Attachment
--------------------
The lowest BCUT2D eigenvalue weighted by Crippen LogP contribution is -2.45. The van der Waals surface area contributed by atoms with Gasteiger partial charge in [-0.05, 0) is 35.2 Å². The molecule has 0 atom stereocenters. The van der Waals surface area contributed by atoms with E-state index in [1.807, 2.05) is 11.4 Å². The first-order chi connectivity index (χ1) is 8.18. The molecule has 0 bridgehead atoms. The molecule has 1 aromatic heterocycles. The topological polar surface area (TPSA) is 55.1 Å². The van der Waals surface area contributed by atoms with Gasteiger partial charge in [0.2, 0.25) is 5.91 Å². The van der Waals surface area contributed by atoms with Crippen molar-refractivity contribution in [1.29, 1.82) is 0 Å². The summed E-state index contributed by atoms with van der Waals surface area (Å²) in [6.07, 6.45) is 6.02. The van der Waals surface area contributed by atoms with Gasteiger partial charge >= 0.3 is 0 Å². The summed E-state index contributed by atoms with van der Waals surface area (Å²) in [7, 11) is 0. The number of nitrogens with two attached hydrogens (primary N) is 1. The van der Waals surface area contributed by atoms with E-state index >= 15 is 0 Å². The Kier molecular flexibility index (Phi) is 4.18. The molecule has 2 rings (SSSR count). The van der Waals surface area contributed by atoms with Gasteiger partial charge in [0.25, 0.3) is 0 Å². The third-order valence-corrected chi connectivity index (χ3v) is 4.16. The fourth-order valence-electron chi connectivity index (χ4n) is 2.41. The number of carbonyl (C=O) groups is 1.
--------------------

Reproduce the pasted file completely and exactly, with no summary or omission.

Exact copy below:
The lowest BCUT2D eigenvalue weighted by Crippen LogP contribution is -2.45. The van der Waals surface area contributed by atoms with Gasteiger partial charge in [-0.05, 0) is 35.2 Å². The molecule has 0 atom stereocenters. The van der Waals surface area contributed by atoms with E-state index in [1.807, 2.05) is 11.4 Å². The first-order chi connectivity index (χ1) is 8.18. The molecule has 0 bridgehead atoms. The molecule has 1 aromatic heterocycles. The topological polar surface area (TPSA) is 55.1 Å². The van der Waals surface area contributed by atoms with Gasteiger partial charge in [0.2, 0.25) is 5.91 Å². The van der Waals surface area contributed by atoms with Crippen molar-refractivity contribution in [1.29, 1.82) is 0 Å². The summed E-state index contributed by atoms with van der Waals surface area (Å²) in [6.07, 6.45) is 6.02. The van der Waals surface area contributed by atoms with Gasteiger partial charge >= 0.3 is 0 Å². The summed E-state index contributed by atoms with van der Waals surface area (Å²) in [7, 11) is 0. The number of nitrogens with two attached hydrogens (primary N) is 1. The van der Waals surface area contributed by atoms with E-state index >= 15 is 0 Å². The Kier molecular flexibility index (Phi) is 4.18. The molecule has 2 rings (SSSR count). The van der Waals surface area contributed by atoms with Gasteiger partial charge in [0.25, 0.3) is 0 Å². The third-order valence-corrected chi connectivity index (χ3v) is 4.16. The fourth-order valence-electron chi connectivity index (χ4n) is 2.41. The number of carbonyl (C=O) groups is 1.